Clarinet giant and big band leader Artie Shaw was eulogized Sunday after passing away from complications of diabetes at the age of 94 on New Year’s Eve:
- Shaw’s music filled Pierce Brothers Valley Oaks Memorial Park chapel Sunday, inducing a few tapping toes, and the entertainer’s friends delivered tributes before orchestra director Dick Johnson stood at Shaw’s casket and played “I’ll Be Seeing You” on a clarinet.
“I believe he was the best jazz clarinetist of all time and one of the very few geniuses I’ve rubbed elbows with,” Johnson said.
….Comic actor Red Buttons recalled Shaw was married eight times, including actresses Lana Turner and Ava Gardner (news).
“I asked him why did he marry so many times,” Buttons said. “He said, `Why not?'”
The mourners roared with laughter and Buttons continued.
“I met Artie during World War II. We were both in uniform. He was in the Navy and I was a bellhop at the Astoria Hotel,” he said to more laughter before glancing up and saying, “Is God going to punish me for getting laughs at a memorial?”
….”Artie, all his days, told it like it was, how he saw it, not how you saw it,” he said. Then Buttons looked at the coffin. “In a way I’m shocked to see this public service for this most private man.” [AP]
E! had a nice bio immediately after Shaw’s death, which largely passed under the radar around here due to the holidays:
- A self-confessed perfectionist, both professionally and personally, Shaw’s band’s recording of Cole Porter’s “Begin the Beguine” topped the charts for six weeks in 1938. His liquid sound made him a rival to the day’s other clarinet virtuoso, Benny Goodman, for the title “King of Swing,” and his group one of the most popular of the Big Band era.
At the height of his fame Shaw was earning at least $30,000 a week, a huge amount for the Depression years. At a time when white bandleaders refused to work with black performers, he hired vocalist Billie Holiday. Other jazz greats who performed with him over the years included drummer Buddy Rich and singer Mel Torme.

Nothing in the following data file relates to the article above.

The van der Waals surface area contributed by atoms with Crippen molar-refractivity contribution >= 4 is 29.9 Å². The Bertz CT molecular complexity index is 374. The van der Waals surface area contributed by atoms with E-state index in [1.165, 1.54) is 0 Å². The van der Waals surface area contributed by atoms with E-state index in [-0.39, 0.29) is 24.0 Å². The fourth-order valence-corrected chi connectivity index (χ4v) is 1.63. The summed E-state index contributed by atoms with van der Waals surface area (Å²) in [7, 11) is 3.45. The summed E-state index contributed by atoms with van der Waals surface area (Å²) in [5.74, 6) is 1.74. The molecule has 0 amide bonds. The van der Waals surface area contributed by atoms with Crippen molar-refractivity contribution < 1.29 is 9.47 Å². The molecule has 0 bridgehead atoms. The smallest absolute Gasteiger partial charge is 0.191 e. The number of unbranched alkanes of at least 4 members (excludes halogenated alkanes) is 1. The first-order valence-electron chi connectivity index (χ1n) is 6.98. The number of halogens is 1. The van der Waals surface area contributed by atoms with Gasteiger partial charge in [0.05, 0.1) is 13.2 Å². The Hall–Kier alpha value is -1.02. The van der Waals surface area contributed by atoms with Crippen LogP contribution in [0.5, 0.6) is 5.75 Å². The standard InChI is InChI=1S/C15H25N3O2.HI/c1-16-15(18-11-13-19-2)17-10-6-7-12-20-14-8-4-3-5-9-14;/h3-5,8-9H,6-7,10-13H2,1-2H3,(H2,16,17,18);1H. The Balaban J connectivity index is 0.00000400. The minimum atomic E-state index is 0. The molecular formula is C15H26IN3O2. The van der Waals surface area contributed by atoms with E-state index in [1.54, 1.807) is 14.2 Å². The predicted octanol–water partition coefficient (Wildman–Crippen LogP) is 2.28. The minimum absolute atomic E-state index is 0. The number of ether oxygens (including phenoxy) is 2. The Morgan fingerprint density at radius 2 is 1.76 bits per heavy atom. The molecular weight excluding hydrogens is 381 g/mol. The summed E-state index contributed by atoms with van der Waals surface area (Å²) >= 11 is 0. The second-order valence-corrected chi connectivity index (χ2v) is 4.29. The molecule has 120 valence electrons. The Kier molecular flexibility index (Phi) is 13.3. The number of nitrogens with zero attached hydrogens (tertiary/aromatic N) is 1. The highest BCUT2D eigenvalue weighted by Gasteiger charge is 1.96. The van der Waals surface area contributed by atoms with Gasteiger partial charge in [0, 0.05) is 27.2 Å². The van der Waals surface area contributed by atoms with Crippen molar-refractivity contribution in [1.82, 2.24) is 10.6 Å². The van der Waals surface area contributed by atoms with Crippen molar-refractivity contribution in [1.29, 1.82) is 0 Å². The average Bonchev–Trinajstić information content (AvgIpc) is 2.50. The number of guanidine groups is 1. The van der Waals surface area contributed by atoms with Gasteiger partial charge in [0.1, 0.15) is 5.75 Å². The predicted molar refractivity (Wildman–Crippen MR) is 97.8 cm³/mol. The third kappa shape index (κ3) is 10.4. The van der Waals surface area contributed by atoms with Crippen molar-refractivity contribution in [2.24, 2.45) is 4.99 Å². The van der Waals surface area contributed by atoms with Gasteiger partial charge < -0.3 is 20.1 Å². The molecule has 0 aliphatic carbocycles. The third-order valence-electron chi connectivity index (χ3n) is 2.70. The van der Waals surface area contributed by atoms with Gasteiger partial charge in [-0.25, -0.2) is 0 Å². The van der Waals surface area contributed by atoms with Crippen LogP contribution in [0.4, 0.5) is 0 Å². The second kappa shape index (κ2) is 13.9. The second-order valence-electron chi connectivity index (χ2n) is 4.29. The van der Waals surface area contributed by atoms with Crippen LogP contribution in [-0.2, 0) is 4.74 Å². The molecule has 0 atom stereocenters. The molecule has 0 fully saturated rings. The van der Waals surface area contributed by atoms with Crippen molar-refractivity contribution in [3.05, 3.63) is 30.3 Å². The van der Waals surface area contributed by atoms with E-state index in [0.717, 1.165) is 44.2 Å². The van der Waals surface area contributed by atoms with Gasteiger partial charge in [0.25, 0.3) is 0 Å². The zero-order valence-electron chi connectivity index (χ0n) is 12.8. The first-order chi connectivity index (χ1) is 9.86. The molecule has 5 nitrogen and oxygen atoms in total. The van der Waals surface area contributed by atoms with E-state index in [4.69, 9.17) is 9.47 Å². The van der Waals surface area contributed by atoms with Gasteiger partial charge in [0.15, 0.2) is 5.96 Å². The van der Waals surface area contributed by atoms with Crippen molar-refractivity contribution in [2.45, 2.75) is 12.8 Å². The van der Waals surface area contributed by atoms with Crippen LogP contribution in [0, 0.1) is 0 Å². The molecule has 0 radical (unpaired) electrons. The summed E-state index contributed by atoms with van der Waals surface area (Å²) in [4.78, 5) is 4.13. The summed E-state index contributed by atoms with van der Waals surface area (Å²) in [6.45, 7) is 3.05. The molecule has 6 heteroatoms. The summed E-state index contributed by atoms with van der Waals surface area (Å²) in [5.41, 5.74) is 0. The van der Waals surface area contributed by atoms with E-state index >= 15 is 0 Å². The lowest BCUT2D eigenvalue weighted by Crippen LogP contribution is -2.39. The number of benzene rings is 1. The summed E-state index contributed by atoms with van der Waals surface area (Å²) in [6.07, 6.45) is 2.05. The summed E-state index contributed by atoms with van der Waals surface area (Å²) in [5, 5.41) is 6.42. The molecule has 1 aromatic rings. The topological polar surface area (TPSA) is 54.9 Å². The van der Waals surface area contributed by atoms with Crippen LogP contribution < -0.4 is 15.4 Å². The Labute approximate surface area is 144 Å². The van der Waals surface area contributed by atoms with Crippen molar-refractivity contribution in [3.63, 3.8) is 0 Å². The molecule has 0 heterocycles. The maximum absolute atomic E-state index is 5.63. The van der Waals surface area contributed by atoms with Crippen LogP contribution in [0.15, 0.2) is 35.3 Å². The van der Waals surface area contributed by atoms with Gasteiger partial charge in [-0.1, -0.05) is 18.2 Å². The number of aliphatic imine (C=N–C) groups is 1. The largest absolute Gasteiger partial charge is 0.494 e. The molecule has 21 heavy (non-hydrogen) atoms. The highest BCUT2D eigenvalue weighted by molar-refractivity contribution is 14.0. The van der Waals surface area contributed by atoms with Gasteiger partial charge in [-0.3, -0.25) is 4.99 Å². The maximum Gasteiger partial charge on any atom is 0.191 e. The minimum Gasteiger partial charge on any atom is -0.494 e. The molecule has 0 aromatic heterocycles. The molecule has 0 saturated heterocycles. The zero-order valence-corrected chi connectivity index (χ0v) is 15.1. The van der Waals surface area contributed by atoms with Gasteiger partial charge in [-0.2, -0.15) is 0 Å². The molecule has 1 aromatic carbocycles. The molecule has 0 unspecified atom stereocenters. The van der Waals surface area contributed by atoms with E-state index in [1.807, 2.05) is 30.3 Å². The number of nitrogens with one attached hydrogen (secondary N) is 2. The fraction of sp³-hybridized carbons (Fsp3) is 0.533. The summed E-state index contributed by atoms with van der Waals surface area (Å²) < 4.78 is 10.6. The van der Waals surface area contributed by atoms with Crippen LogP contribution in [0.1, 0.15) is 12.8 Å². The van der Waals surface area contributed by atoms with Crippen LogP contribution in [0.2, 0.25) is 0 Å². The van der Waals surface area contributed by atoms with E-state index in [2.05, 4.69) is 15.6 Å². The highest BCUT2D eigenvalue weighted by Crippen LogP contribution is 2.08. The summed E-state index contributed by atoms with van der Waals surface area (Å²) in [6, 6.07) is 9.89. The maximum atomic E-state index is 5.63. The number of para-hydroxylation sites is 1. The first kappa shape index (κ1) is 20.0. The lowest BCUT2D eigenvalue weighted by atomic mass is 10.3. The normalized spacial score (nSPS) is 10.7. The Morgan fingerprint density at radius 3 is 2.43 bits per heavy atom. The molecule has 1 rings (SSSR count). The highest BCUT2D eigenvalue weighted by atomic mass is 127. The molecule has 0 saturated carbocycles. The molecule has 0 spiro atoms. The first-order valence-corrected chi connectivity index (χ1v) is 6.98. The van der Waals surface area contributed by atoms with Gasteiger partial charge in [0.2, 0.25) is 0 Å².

His other hits, some with his band and some with his quartet, the Gramercy Five, included “Lady Be Good,” “Dancing in the Dark,” “Back Bay Shuffle,” “Accent-tchu-ate the Positive,” “Traffic Jam,” “They Say,” “Moonglow,” “Stardust,” “Thanks for Ev’rything,” “Summit Ridge Drive” and “My Little Nest of Heavenly Blue.” His jazz was influenced by his admiration for avant-garde classical composers. His own compositions included “Interlude in B Flat”, a combo of clarinet and strings.
But in 1954 he stopped playing the clarinet, claiming he could not achieve the level of artistry he desired.
As he explained to Reuters in a 1985 interview, “I am compulsive. I sought perfection. I was constantly miserable. I was seeking a constantly receding horizon. So I quit.”
“It was like cutting off an arm that had gangrene. I had to cut it off to live. I’d be dead if I didn’t stop. The better I got, the higher I aimed. People loved what I did, but I had grown past it. I got to the point where I was walking in my own footsteps.”
By the mid-1980s he had come out of his long self-imposed musical retirement during which he wrote an well received autobiography, The Trouble with Cinderella, and collections of short fiction, I Love You, I Hate You, Drop Dead! and The Best of Intentions. He had lived in Spain for a time, farmed, traveled, read vociferously, lectured and been a guest on TV game shows, but in 1981 he again formed a band. It bore his name and performed his music, however, clarinetist Dick Johnson played the solos and led the group. Shaw only occasionally acted as host to conduct its signature number, “Nightmare.”
His private life appears to have been just that. He was married eight times. Blonde bombshell Turner was his third wife for about six months, gorgeous brunette Gardner, his fifth for about a year. In between he had married Betty Kern, daughter of songwriter Jerome Kern. His sixth spouse was novelist Kathleen Winsor, who wrote the bodice-ripping bestseller Forever Amber; their union lasted about two years.
Forever was not apt for any of the handsome, volatile, acerbic Shaw’s relationships–the longest of which was his last marriage to the feisty actress and writer Evelyn Keyes, who had played Scarlett O’Hara’s jilted sister Suellen in Gone with the Wind. They were married from 1957 to 1985, but separated for much of that time.